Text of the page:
Wednesday, December 13, 2006

Judge Makes a Monkey Out of Himself in Evolution Case

The media reported that Judge Jones shot down arguments from Intelligent Design advocates.

A popular Creationist Website has a startling report about judicial misconduct. Their report follows:

Judge John E. Jones has become somewhat of a celebrity of late, traveling and speaking about his judgment against the Dover, Pennsylvania School Board on December 20, 2005. He has stated that he felt his opinion should set forth the case once for all that intelligent design is not science but religion in disguise, and wanted to write it such that it could be used by other courts in other states so that they would not have to argue from scratch. He has been declared an “original thinker” and has been praised by Time Magazine as one of the 100 most influential people of the year.

Now it turns out that 90.9% of his 6,004-word opinion about whether intelligent design is science was lifted “virtually verbatim” from ACLU documents. A new study released today on Evolution News details the comparisons and discusses its implications. The entire study can be downloaded from Uncommon Descent and Discovery Institute. Here is the Executive Summary from the study conducted by the Discovery Institute:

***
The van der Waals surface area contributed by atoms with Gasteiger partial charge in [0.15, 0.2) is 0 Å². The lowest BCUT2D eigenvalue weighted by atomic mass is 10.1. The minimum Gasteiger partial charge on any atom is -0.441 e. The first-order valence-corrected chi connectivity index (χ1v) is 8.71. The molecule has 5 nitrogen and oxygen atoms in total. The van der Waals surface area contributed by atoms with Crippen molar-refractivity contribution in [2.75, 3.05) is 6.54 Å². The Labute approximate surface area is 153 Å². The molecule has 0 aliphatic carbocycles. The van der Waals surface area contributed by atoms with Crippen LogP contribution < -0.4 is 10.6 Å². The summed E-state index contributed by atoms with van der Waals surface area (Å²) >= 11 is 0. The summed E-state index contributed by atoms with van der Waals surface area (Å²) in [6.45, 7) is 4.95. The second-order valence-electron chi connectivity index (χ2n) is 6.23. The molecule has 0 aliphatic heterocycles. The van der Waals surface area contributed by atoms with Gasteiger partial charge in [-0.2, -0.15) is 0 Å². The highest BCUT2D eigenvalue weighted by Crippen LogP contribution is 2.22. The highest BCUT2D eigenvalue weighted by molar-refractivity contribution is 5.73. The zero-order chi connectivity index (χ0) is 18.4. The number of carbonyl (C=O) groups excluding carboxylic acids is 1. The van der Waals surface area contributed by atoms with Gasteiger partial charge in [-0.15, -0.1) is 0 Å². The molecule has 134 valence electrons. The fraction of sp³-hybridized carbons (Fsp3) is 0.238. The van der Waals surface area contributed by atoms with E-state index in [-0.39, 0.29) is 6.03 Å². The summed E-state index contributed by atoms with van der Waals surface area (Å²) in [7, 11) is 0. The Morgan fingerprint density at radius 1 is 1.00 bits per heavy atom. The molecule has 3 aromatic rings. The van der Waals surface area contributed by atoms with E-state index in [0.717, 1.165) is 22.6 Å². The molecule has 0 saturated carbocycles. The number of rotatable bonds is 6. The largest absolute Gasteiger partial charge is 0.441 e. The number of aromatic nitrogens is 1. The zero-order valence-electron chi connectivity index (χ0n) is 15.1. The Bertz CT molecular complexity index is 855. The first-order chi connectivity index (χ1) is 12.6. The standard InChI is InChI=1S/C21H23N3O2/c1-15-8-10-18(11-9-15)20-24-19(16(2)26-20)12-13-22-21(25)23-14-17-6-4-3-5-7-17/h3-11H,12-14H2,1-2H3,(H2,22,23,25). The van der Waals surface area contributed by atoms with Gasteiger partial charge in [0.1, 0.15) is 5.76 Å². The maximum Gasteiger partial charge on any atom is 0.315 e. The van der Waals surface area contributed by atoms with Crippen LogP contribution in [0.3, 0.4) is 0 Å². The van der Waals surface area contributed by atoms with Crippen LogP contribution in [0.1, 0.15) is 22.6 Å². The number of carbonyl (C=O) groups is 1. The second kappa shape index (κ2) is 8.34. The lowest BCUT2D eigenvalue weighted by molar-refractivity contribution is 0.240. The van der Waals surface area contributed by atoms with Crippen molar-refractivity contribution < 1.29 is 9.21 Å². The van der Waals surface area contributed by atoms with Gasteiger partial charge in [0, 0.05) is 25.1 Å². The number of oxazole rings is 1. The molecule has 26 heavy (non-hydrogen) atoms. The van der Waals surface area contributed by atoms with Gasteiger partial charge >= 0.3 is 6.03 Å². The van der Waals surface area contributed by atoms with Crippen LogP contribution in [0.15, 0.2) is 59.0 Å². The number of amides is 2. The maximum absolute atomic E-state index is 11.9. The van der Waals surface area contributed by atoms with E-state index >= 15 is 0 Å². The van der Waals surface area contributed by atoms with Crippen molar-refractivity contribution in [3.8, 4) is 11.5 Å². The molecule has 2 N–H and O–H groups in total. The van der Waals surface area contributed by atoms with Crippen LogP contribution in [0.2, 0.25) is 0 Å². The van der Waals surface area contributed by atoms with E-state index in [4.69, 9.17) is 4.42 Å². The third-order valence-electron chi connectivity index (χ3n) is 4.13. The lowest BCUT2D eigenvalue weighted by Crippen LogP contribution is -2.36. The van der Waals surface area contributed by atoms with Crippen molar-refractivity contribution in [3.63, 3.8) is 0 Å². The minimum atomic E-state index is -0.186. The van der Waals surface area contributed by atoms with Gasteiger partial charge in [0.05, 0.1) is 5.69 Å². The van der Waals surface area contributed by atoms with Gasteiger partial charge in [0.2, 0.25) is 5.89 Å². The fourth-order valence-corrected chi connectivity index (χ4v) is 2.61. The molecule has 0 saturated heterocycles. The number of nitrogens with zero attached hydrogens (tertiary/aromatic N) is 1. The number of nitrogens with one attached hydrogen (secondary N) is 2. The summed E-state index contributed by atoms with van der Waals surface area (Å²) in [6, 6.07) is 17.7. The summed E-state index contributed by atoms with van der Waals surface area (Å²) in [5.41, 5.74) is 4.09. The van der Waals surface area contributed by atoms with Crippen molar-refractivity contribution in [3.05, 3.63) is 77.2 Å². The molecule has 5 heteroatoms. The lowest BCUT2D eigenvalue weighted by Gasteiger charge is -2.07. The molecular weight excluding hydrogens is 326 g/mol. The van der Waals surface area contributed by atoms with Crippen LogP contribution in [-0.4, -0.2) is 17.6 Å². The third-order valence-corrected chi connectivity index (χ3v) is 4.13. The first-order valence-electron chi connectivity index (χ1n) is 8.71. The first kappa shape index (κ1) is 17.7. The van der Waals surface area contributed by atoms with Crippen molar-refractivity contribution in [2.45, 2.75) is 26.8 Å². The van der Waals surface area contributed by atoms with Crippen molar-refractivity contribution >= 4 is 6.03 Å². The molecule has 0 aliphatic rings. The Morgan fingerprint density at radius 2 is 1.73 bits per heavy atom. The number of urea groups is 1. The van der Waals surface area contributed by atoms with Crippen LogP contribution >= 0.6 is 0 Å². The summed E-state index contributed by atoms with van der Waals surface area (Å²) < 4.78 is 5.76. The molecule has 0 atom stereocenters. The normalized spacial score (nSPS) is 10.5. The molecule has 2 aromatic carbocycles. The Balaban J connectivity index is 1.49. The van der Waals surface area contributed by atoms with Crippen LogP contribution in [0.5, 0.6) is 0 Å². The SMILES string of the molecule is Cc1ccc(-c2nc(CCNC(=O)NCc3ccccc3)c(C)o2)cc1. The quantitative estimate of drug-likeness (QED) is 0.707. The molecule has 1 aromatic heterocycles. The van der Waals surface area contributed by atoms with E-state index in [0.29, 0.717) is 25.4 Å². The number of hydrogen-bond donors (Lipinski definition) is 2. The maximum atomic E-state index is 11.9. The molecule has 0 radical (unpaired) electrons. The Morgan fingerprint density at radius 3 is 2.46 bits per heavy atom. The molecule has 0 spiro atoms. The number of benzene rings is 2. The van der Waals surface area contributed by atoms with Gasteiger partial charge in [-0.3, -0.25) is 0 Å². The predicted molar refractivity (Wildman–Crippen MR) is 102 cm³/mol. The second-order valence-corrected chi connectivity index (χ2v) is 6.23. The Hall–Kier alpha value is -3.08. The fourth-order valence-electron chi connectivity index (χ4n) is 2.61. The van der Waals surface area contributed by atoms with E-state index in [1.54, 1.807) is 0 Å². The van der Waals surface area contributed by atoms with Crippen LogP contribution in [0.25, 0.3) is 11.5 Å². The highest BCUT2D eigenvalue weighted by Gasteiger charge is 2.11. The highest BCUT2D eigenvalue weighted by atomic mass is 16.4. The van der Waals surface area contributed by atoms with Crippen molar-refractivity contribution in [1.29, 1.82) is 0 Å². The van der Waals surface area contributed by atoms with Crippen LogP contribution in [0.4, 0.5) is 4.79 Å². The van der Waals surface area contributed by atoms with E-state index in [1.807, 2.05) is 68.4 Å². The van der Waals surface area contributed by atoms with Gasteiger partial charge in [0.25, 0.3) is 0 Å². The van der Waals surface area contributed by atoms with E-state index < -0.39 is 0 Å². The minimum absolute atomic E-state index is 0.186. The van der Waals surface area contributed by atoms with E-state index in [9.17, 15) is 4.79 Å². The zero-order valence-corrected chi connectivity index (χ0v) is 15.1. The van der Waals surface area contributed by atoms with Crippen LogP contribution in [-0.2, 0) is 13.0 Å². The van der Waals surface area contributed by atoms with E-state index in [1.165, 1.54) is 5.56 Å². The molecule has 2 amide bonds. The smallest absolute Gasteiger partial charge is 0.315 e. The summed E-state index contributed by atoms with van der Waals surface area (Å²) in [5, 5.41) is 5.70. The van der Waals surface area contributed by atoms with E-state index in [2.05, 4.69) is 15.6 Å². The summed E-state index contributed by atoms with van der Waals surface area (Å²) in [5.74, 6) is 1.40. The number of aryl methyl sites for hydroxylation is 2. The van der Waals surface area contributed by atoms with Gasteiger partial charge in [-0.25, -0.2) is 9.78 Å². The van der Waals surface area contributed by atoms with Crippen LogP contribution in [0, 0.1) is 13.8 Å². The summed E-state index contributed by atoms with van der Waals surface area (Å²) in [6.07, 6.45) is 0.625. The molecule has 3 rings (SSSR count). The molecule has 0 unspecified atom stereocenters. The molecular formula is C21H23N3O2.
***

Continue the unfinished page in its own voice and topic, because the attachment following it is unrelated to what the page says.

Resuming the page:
In December of 2005, critics of the theory of intelligent design (ID) hailed federal judge John E. Jones’ ruling in Kitzmiller v. Dover, which declared unconstitutional the reading of a statement about intelligent design in public school science classrooms in Dover, Pennsylvania. Since the decision was issued, Jones’ 139-page judicial opinion has been lavished with praise as a “masterful decision” based on careful and independent analysis of the evidence. However, a new analysis of the text of the Kitzmiller decision reveals that nearly all of Judge Jones’ lengthy examination of “whether ID is science” came not from his own efforts or analysis but from wording supplied by ACLU attorneys. In fact, 90.9% (or 5,458 words) of Judge Jones’ 6,004-word section on intelligent design as science was taken virtually verbatim1 from the ACLU’s proposed “Findings of Fact and Conclusions of Law” submitted to Judge Jones nearly a month before his ruling. Judge Jones even copied several clearly erroneous factual claims made by the ACLU. The finding that most of Judge Jones’ analysis of intelligent design was apparently not the product of his own original deliberative activity seriously undercuts the credibility of Judge Jones’ examination of the scientific validity of intelligent design.